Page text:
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Hepatitis C virus infection in kidney donors

Marion Muche, MD
Seema Baid-Agrawal, MD
Section Editors
Daniel C Brennan, MD, FACP
Adrian M Di Bisceglie, MD
Deputy Editor
Albert Q Lam, MD


Transplantation of a kidney from a hepatitis C virus (HCV)-infected kidney donor may cause HCV infection in the recipient [1,2]. HCV infection has been associated with increased morbidity and possibly mortality in kidney transplant recipients [3-5].

These observations have led to the development of national and international policies concerning the allocation of organs from HCV-positive or negative donors into HCV-positive or negative recipients.

This topic reviews issues surrounding HCV-infected deceased or living kidney donors. HCV infection in kidney transplant recipients, transplant candidates, and nontransplant candidate dialysis patients is discussed elsewhere. (See "Hepatitis C infection in kidney transplant candidates and recipients" and "Hepatitis C virus infection in patients on maintenance dialysis".)

Methods of screening are discussed elsewhere. (See "Screening for chronic hepatitis C virus infection".)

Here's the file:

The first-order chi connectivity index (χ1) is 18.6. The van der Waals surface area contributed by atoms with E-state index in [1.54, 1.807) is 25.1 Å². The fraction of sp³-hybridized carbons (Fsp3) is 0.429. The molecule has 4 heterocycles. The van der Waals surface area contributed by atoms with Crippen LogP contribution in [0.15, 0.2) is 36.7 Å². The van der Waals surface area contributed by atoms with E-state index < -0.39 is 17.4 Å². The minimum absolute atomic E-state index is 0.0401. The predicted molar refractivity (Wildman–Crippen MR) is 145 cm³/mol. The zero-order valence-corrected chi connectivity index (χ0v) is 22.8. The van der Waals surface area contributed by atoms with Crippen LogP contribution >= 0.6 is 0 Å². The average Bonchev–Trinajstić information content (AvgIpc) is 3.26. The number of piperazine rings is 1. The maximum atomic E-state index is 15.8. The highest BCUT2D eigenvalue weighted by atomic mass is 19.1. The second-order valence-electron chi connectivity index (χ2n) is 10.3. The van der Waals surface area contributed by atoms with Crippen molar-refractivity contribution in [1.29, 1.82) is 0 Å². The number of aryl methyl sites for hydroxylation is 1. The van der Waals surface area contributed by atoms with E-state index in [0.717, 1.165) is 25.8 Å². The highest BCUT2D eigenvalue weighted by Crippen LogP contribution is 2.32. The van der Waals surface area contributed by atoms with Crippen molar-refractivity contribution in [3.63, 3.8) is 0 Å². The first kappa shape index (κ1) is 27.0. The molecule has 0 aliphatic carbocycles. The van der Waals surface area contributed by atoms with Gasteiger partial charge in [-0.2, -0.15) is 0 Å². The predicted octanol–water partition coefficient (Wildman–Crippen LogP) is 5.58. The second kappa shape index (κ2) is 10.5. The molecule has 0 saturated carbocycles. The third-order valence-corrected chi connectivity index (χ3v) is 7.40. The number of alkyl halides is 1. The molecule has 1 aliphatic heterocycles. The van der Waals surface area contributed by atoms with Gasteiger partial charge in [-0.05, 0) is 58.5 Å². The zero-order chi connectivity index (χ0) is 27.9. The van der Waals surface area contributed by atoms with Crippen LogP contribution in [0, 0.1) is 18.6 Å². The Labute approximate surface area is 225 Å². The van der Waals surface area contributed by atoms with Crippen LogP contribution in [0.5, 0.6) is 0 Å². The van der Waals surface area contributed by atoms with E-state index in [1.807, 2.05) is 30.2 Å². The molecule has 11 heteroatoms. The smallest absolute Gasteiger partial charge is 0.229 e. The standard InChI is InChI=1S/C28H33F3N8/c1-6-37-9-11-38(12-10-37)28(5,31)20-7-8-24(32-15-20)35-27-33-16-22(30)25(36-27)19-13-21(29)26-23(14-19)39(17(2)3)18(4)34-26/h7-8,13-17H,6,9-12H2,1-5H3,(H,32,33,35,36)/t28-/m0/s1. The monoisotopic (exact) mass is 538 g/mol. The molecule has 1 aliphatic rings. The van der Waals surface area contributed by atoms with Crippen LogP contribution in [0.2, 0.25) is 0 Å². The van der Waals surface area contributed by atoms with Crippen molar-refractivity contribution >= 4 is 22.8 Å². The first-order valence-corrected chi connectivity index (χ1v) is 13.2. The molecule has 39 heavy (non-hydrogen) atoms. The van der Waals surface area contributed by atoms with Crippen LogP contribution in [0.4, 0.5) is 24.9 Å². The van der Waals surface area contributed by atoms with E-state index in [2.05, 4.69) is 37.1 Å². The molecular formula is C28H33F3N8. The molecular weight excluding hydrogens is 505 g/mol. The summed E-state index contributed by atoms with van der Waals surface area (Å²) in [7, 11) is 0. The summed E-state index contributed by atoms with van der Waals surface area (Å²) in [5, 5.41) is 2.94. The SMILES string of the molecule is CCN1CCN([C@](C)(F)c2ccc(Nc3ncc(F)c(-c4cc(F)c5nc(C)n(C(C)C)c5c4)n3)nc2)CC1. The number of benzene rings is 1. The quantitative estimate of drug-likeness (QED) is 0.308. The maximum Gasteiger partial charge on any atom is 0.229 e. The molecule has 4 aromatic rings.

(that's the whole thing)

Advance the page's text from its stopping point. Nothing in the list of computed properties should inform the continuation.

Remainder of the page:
The prevalence of HCV infection in the general population is approximately 2 to 3 percent worldwide, although prevalence varies from region to region [6]. The best data regarding prevalence among deceased organ donors are from a study of 13,667 potential organ donors evaluated between 2004 and 2008 by 17 organ procurement organizations in the United States; HCV prevalence was 3.45 percent among normal-risk potential donors and 18.2 percent among high-risk potential donors [7]. In one study of 55 living, related potential donors, the prevalence of HCV was 3.6 percent [8]. The reported prevalence of HCV infection among renal transplant recipients is approximately 1.8 to 8 percent [9-13]. (See "Hepatitis C infection in kidney transplant candidates and recipients", section on 'Epidemiology'.)

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Literature review current through: Nov 2017. | This topic last updated: Oct 12, 2017.
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